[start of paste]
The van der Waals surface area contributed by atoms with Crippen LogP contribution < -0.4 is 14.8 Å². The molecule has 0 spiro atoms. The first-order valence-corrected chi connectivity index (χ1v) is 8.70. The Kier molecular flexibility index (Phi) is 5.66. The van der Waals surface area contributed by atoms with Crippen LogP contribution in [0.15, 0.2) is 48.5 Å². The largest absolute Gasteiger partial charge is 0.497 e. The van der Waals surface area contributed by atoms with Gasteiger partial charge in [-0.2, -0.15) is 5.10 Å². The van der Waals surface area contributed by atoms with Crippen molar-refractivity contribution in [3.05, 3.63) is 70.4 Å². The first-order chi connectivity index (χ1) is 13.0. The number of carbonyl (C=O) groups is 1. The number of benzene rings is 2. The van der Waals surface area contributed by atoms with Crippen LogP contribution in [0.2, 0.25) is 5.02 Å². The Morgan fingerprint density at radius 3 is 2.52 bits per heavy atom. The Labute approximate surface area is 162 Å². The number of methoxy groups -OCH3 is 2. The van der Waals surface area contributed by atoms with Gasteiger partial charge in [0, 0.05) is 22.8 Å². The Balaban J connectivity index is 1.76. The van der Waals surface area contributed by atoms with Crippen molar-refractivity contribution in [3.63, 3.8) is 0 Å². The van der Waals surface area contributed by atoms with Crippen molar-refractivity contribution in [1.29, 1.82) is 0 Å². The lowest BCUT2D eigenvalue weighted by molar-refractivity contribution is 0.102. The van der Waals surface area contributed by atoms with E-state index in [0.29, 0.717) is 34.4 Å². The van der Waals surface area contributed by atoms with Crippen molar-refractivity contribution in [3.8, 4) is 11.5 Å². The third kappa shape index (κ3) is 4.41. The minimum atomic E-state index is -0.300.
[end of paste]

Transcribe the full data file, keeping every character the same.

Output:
The van der Waals surface area contributed by atoms with Crippen LogP contribution < -0.4 is 14.8 Å². The molecule has 0 spiro atoms. The first-order valence-corrected chi connectivity index (χ1v) is 8.70. The Kier molecular flexibility index (Phi) is 5.66. The van der Waals surface area contributed by atoms with Crippen LogP contribution in [0.15, 0.2) is 48.5 Å². The largest absolute Gasteiger partial charge is 0.497 e. The van der Waals surface area contributed by atoms with Gasteiger partial charge in [-0.2, -0.15) is 5.10 Å². The van der Waals surface area contributed by atoms with Crippen molar-refractivity contribution in [3.05, 3.63) is 70.4 Å². The first-order chi connectivity index (χ1) is 13.0. The number of carbonyl (C=O) groups is 1. The number of benzene rings is 2. The van der Waals surface area contributed by atoms with Crippen LogP contribution in [0.2, 0.25) is 5.02 Å². The Morgan fingerprint density at radius 3 is 2.52 bits per heavy atom. The Labute approximate surface area is 162 Å². The number of methoxy groups -OCH3 is 2. The van der Waals surface area contributed by atoms with Gasteiger partial charge in [0, 0.05) is 22.8 Å². The Balaban J connectivity index is 1.76. The van der Waals surface area contributed by atoms with Crippen molar-refractivity contribution in [3.63, 3.8) is 0 Å². The van der Waals surface area contributed by atoms with Crippen molar-refractivity contribution in [1.29, 1.82) is 0 Å². The lowest BCUT2D eigenvalue weighted by molar-refractivity contribution is 0.102. The van der Waals surface area contributed by atoms with E-state index in [0.29, 0.717) is 34.4 Å². The van der Waals surface area contributed by atoms with Crippen molar-refractivity contribution in [3.8, 4) is 11.5 Å². The third kappa shape index (κ3) is 4.41. The minimum atomic E-state index is -0.300.